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Have you ever felt achy or noticed swelling around your joints? That might be bursitis. Whether you’re dealing with shoulder pain, knee discomfort or any other joint issue, there are ways to relieve pain and restore movement.

Read on to learn more about bursitis, including symptoms, causes, simple treatments and tips for relief.

What is bursitis?

Bursitis is a painful swelling that happens in tiny, fluid-filled sacs called bursae. These sacs are like little pillows that help bones, tendons and muscles move smoothly. 

When a joint is in motion, the bursae act as a liquid coating that moves between bones, muscles, ligaments and tendons to keep them from rubbing together. Bursitis happens when the bursae become irritated or inflamed.

Causes of bursitis

Doing the same movements over and over again (repetitive motions) - like throwing a baseball or heavy lifting at work - can increase your risk for bursitis. Positions that put pressure on your bursae - like kneeling or leaning on your elbows for long periods - can also cause it.

Other less common causes of bursitis include:

  • Infection: Sometimes, bacteria can infect the bursae, causing them to become swollen and painful.
  • Injury or trauma: A sudden bump, fall or other type of injury can damage the bursae.
  • Medical conditions: Certain conditions like rheumatoid arthritis or gout can increase the risk of developing bursitis.

Types of bursitis

There are more than 150 bursae in your body. Common areas where bursitis develops include the shoulder, elbow, hip, knee, feet and buttocks. 

Types of bursitis include:

  • Shoulder bursitis (subacromial bursitis): The bursa in the shoulder gets irritated from overuse or repetitive tasks, such as throwing or reaching. 
  • Elbow bursitis (olecranon bursitis or barfly’s elbow): The bursa at the tip of the elbow gets swollen, usually from leaning on it too much.
  • Hip bursitis (iliopectineal or trochanteric bursitis): The bursa on the outside of the hip gets sore, usually from lots of running or going up stairs.
  • Knee bursitis (prepatellar bursitis or housemaid’s knees): The bursa in front of the kneecap gets swollen, often from kneeling too much.
  • Feet bursitis (Achilles bursitis, metatarsal bursitis or heel bursitis): The bursa near the Achilles tendon, bursae around the toe joints or bursa beneath the heel bone get irritated.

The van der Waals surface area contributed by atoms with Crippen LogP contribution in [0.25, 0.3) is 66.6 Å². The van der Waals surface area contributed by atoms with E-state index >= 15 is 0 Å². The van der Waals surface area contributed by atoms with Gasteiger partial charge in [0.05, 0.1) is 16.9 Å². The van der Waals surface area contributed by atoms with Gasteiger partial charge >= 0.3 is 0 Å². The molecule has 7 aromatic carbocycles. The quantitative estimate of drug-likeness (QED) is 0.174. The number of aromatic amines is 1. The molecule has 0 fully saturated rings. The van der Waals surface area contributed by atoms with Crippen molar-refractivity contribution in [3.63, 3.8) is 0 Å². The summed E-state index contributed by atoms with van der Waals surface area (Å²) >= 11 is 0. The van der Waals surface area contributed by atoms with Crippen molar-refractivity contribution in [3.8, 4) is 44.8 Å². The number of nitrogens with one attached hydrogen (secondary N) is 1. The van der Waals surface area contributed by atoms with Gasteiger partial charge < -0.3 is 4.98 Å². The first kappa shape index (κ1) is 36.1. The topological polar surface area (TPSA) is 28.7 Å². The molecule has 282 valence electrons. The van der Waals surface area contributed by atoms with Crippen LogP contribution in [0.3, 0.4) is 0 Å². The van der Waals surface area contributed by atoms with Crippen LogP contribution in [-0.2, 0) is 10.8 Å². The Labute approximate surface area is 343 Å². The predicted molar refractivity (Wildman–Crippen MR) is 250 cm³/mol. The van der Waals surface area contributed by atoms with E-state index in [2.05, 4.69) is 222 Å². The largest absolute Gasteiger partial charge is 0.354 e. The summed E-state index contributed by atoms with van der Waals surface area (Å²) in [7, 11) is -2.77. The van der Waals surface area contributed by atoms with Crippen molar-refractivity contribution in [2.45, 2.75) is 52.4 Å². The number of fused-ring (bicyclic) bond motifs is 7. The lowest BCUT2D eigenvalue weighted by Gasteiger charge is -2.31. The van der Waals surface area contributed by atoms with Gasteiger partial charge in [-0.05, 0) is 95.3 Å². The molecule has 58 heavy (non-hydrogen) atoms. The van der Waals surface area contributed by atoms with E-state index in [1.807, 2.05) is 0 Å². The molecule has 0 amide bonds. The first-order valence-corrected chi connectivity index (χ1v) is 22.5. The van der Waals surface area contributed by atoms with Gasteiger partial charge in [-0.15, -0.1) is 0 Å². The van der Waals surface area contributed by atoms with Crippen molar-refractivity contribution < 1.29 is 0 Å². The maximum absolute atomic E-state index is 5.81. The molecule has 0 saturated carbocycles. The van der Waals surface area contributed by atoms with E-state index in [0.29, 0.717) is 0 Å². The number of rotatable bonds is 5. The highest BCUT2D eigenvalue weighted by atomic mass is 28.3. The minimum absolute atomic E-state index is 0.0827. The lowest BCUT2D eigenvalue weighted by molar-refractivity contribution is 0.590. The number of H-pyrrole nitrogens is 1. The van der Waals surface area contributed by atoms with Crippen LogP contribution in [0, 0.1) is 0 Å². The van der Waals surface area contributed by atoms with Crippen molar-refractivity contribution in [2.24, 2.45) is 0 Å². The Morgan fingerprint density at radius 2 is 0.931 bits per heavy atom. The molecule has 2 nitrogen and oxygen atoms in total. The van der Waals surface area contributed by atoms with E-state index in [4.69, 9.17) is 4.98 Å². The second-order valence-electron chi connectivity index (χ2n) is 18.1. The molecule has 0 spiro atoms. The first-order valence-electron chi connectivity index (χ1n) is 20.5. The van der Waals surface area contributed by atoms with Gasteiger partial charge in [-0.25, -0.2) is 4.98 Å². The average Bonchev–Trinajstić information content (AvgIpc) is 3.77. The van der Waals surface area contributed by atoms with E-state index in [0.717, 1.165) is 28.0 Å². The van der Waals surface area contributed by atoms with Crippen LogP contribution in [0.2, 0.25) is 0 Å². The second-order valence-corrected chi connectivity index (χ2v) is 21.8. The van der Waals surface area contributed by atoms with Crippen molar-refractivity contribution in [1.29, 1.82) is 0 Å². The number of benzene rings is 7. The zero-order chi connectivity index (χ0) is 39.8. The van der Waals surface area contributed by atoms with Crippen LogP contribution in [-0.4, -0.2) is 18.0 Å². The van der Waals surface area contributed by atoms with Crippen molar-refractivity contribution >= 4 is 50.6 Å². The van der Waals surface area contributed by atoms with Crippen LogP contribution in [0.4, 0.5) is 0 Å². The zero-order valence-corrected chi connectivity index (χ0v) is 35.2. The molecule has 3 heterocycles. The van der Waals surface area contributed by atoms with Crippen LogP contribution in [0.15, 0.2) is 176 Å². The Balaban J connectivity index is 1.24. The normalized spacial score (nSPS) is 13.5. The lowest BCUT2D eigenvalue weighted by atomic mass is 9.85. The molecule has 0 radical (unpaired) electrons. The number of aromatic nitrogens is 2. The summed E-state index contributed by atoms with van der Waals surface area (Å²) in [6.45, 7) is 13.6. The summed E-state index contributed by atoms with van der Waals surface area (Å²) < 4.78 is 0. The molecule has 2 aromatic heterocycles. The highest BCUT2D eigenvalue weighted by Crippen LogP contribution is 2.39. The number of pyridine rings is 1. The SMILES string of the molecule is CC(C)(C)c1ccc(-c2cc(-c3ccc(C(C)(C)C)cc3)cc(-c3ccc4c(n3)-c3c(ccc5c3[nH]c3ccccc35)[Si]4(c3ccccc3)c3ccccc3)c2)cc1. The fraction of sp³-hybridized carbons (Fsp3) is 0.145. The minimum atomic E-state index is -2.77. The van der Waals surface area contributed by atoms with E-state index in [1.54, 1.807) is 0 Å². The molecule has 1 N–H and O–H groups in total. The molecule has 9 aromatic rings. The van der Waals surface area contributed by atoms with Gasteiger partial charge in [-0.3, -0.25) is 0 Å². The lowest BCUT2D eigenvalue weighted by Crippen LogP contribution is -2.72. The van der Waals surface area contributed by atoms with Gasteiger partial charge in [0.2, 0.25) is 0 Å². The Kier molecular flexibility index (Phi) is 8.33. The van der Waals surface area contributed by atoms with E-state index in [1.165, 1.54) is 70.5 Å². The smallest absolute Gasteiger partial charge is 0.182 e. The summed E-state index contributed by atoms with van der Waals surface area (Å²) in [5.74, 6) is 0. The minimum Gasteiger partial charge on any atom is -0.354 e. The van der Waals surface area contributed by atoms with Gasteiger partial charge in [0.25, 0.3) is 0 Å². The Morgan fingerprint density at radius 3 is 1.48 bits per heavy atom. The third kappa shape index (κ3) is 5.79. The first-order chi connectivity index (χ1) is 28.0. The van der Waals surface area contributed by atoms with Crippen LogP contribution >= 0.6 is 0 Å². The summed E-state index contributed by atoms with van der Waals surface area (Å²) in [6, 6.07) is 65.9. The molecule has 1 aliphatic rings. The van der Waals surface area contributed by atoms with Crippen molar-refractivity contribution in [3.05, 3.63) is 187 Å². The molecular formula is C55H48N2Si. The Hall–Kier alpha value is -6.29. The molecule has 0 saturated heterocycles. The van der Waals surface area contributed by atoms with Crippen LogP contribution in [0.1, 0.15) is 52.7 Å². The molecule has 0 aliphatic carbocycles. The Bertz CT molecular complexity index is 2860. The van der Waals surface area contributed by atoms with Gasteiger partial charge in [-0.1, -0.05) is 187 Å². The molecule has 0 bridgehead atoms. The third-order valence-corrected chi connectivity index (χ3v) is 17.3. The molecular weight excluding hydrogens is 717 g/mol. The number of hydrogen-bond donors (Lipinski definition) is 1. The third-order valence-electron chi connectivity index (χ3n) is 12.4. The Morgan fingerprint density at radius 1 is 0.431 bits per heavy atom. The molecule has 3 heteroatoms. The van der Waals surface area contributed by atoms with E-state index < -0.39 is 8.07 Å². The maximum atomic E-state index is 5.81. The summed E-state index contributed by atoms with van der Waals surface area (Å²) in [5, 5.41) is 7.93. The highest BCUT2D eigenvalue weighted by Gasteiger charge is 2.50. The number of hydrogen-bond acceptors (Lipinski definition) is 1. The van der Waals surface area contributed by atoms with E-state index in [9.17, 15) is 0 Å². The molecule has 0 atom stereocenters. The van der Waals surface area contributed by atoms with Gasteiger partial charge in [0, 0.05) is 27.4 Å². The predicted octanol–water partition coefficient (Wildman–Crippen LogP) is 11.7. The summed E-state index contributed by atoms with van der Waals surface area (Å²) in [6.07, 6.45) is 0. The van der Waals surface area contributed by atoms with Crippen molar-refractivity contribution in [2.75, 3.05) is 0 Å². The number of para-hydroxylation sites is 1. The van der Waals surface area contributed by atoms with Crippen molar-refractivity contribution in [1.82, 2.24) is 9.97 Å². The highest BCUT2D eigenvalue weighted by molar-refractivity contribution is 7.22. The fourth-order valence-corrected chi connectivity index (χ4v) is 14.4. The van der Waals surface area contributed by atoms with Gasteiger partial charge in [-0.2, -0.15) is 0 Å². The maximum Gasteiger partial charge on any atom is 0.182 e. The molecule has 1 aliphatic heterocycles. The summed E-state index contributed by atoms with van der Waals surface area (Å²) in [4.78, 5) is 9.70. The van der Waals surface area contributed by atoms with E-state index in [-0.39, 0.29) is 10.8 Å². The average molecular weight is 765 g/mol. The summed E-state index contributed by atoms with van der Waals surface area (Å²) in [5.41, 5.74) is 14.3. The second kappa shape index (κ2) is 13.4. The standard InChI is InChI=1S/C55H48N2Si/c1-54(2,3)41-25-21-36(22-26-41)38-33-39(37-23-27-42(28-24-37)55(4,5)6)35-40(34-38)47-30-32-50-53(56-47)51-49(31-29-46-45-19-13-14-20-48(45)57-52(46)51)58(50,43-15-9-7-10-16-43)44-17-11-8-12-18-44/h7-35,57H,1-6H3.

• Sitting bone bursitis (ischial bursitis, ischiogluteal bursitis, weaver’s bottom): The bursa in the sit bones (ischium) become irritated from prolonged sitting on hard surfaces or repetitive hip movements, like running or bicycling.

Symptoms of bursitis

If you have bursitis, you may experience one or more of the following symptoms:

  • Pain: You may feel a dull ache or sharp pain in the affected joint.
  • Swelling: The joint may appear swollen or feel tender to the touch.
  • Stiffness: It may be challenging to move the affected joint fully.
  • Warmth: The skin may feel warm to the touch due to increased blood flow to the area.
  • Redness: The skin over the affected joint may appear red.

Visit your health care provider if your pain and swelling don’t improve in a few days, if your bursitis comes back or if you have a fever. 

Diagnosing bursitis

Diagnosing bursitis typically involves a physical exam by your health care provider and a review of your medical history and symptoms. In some cases, imaging tests such as X-rays, ultrasound or MRI may be ordered to rule out other possible causes of your symptoms. 

Your provider may also order a blood test or take a fluid sample from the swelling to check for infection.

What is the best way to treat bursitis?

Bursitis often heals on its own within a week or two. Fortunately, it can often be treated effectively with simple measures such as:

  • Resting the affected joint.
  • Applying ice packs wrapped in a towel to reduce swelling and pain.
  • Applying a heating pad or hot water bottle wrapped in a towel to increase blood flow and relax muscles.
  • Wrapping the joint in a compression bandage.
  • Taking over-the-counter pain medicine such as ibuprofen or acetaminophen.
  • Physical therapy exercises to strengthen the muscles around the joint and improve flexibility.
  • Avoiding activities that worsen symptoms.
  • Taking antibiotics if an infection causes your bursitis.

In some cases, your provider may recommend corticosteroid injections (shots) to reduce inflammation or, rarely, surgery to drain or remove the inflamed bursa. 

Tips to prevent bursitis

While it may not always be possible to prevent bursitis, you can reduce your risk by doing the following:

  • Use proper posture and technique for sports or activities.
  • Avoid repetitive motions that strain the joints.
  • Take regular breaks and switch tasks to prevent overuse injuries.
  • Maintain a healthy weight to reduce stress on your joints.
  • Carry heavy objects using a dolly or wheeled cart instead of carrying them by hand.
  • Use cushions or pads when you kneel or lean on your elbows.
  • Warm up before physical activity (including chores) and stretch afterward to improve flexibility.

We’re here to help

At Banner Health, we’re dedicated to providing you with resources to overcome bursitis and enjoy life to the fullest. Contact us if you have any questions or concerns. We’re here to help you every step of the way.